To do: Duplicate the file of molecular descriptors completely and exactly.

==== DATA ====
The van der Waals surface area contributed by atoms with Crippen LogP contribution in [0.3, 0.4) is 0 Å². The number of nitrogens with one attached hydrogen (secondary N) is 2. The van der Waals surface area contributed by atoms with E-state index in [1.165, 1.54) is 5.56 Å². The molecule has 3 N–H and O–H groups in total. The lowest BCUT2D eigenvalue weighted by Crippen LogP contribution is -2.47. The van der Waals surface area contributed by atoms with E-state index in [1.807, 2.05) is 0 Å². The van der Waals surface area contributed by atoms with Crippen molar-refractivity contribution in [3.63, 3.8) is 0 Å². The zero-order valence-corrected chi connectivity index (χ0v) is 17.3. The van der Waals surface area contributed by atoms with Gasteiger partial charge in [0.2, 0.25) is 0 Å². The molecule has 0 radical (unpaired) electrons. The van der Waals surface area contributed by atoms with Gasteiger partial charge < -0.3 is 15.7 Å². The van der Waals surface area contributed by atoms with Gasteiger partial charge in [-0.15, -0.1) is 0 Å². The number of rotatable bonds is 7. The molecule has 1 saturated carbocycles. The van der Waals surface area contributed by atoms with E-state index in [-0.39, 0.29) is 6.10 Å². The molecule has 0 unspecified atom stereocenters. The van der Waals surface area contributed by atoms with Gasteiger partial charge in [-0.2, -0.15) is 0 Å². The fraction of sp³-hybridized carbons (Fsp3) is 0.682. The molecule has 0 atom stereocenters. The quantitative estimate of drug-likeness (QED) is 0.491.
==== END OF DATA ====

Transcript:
The van der Waals surface area contributed by atoms with Crippen LogP contribution in [0.3, 0.4) is 0 Å². The number of nitrogens with one attached hydrogen (secondary N) is 2. The van der Waals surface area contributed by atoms with E-state index in [1.165, 1.54) is 5.56 Å². The molecule has 3 N–H and O–H groups in total. The lowest BCUT2D eigenvalue weighted by Crippen LogP contribution is -2.47. The van der Waals surface area contributed by atoms with E-state index in [1.807, 2.05) is 0 Å². The van der Waals surface area contributed by atoms with Crippen molar-refractivity contribution in [3.63, 3.8) is 0 Å². The zero-order valence-corrected chi connectivity index (χ0v) is 17.3. The van der Waals surface area contributed by atoms with Gasteiger partial charge in [0.2, 0.25) is 0 Å². The molecule has 0 radical (unpaired) electrons. The van der Waals surface area contributed by atoms with Gasteiger partial charge < -0.3 is 15.7 Å². The van der Waals surface area contributed by atoms with Gasteiger partial charge in [-0.15, -0.1) is 0 Å². The number of rotatable bonds is 7. The molecule has 1 saturated carbocycles. The van der Waals surface area contributed by atoms with E-state index in [-0.39, 0.29) is 6.10 Å². The molecule has 0 unspecified atom stereocenters. The van der Waals surface area contributed by atoms with Gasteiger partial charge in [-0.2, -0.15) is 0 Å². The fraction of sp³-hybridized carbons (Fsp3) is 0.682. The molecule has 0 atom stereocenters. The quantitative estimate of drug-likeness (QED) is 0.491.